Walter Isaacson has unleashed a torrent of new books about Steve Jobs and Apple. But nobody has written anything quite like Caleb Melby’s The Zen of Steve Jobs, a graphic novel conceived and developed by the creative agency JESS3 that charts Jobs’ relationship with a Buddhist priest called Koby Chino Otogawa. The book is a both a visual and textual delight and I couldn’t resist inviting Melby, who also writes for Forbes, into our New York City studio to talk about Zen and the art of Steve Jobs.
So was Jobs a buddhist before he was a Buddhist, I asked Melby. And was Steve as obnoxious with Buddhist priests as he was with Apple employees and business rivals? Yes and yes, Melby explained. More importantly, however, Melby insisted, what Jobs derived from Otogawa and the Buddhist tradition was his strictly minimalist design aesthetic which “threw dogma out of the window.”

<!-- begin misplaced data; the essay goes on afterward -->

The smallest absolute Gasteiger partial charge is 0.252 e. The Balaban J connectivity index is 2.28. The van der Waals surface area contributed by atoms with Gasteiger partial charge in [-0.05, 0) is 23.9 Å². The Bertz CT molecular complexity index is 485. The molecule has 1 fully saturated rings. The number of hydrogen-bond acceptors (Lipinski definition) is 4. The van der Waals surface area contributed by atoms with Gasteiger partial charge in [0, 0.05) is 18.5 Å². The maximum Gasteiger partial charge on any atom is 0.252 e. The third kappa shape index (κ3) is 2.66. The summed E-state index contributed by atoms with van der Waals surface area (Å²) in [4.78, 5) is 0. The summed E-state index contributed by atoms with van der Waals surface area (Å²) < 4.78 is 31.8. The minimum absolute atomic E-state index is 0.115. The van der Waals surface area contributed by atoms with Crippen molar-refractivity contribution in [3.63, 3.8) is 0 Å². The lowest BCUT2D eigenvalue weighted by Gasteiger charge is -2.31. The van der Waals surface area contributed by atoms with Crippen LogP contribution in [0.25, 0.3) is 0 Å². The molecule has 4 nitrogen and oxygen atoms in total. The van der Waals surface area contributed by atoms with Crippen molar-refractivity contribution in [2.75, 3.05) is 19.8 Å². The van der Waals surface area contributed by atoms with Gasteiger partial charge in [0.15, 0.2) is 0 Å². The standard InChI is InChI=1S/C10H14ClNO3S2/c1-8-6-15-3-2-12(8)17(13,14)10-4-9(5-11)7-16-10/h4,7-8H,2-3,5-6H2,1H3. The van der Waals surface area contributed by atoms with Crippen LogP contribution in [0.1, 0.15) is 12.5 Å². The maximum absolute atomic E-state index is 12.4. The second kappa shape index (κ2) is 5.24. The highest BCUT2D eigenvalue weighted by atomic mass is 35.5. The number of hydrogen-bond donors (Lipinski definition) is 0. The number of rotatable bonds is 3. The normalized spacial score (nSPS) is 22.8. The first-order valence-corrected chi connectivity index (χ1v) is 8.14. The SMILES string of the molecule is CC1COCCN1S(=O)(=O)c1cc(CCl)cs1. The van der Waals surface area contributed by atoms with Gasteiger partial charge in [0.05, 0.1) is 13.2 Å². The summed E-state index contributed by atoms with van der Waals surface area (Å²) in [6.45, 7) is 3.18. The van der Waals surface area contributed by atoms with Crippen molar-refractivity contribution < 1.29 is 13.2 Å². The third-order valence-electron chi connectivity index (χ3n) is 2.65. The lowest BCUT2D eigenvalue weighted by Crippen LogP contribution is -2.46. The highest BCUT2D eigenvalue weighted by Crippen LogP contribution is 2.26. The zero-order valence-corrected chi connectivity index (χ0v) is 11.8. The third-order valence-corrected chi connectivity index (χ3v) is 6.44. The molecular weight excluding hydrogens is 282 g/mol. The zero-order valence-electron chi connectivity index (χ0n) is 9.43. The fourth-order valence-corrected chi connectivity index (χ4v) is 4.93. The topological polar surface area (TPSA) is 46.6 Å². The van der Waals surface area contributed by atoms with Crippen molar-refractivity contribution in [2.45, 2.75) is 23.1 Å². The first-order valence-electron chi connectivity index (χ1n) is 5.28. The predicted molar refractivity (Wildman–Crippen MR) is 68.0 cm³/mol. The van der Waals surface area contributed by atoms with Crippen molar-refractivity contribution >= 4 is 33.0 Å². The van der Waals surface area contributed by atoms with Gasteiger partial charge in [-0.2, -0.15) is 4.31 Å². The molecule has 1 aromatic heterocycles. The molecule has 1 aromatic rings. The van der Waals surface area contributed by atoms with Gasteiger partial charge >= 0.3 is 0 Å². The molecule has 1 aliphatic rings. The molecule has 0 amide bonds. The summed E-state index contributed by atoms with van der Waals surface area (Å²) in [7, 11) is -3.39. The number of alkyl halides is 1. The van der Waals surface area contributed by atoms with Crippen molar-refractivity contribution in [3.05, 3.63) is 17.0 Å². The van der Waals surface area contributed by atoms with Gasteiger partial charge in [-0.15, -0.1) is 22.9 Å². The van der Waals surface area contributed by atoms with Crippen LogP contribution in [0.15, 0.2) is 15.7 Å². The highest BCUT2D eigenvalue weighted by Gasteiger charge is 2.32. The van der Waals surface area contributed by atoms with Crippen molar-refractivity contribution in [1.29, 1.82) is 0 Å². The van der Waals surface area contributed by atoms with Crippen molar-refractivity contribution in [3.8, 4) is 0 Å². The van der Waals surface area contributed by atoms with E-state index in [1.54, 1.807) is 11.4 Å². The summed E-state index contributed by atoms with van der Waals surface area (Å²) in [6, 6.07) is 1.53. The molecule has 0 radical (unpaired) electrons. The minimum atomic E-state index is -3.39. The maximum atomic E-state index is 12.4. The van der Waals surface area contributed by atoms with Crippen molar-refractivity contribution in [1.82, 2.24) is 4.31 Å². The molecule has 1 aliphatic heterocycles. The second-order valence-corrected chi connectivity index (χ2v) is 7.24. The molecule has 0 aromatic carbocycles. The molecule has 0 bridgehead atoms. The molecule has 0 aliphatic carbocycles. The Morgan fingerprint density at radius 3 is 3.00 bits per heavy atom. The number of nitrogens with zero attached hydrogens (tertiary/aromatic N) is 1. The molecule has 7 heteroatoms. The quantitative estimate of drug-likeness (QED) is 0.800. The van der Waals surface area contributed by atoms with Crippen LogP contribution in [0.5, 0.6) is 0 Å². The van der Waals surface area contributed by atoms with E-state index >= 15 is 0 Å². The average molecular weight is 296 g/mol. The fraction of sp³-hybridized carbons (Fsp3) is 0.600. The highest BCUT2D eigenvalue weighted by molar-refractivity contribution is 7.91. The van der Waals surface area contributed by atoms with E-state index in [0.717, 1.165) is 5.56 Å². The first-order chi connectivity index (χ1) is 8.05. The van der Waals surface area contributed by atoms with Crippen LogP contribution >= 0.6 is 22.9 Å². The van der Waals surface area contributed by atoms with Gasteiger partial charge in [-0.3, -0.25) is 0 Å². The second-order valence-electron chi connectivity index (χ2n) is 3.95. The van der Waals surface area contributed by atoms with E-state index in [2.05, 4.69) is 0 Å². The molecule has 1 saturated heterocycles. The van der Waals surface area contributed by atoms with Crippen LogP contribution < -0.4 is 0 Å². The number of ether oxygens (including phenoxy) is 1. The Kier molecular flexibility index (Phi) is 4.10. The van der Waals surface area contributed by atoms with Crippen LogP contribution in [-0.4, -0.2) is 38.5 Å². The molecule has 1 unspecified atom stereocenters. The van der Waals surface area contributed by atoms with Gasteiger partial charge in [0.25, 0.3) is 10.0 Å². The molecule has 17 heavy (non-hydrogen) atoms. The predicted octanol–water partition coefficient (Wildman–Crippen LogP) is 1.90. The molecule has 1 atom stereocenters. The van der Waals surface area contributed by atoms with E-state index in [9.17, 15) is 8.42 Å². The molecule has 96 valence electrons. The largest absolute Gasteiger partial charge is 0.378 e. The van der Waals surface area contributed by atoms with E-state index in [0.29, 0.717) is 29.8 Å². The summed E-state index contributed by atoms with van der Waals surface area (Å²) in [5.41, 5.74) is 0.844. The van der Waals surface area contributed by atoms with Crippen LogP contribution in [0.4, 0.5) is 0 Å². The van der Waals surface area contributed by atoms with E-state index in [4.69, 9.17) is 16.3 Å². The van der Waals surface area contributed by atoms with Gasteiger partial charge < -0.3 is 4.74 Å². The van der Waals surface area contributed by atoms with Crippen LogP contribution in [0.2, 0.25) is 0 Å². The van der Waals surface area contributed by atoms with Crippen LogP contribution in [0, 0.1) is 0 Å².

To balance all Melby’s ying, you might also check out my conversation last week with Adam Lashinsky, the yang-like author of How Apple Really Works.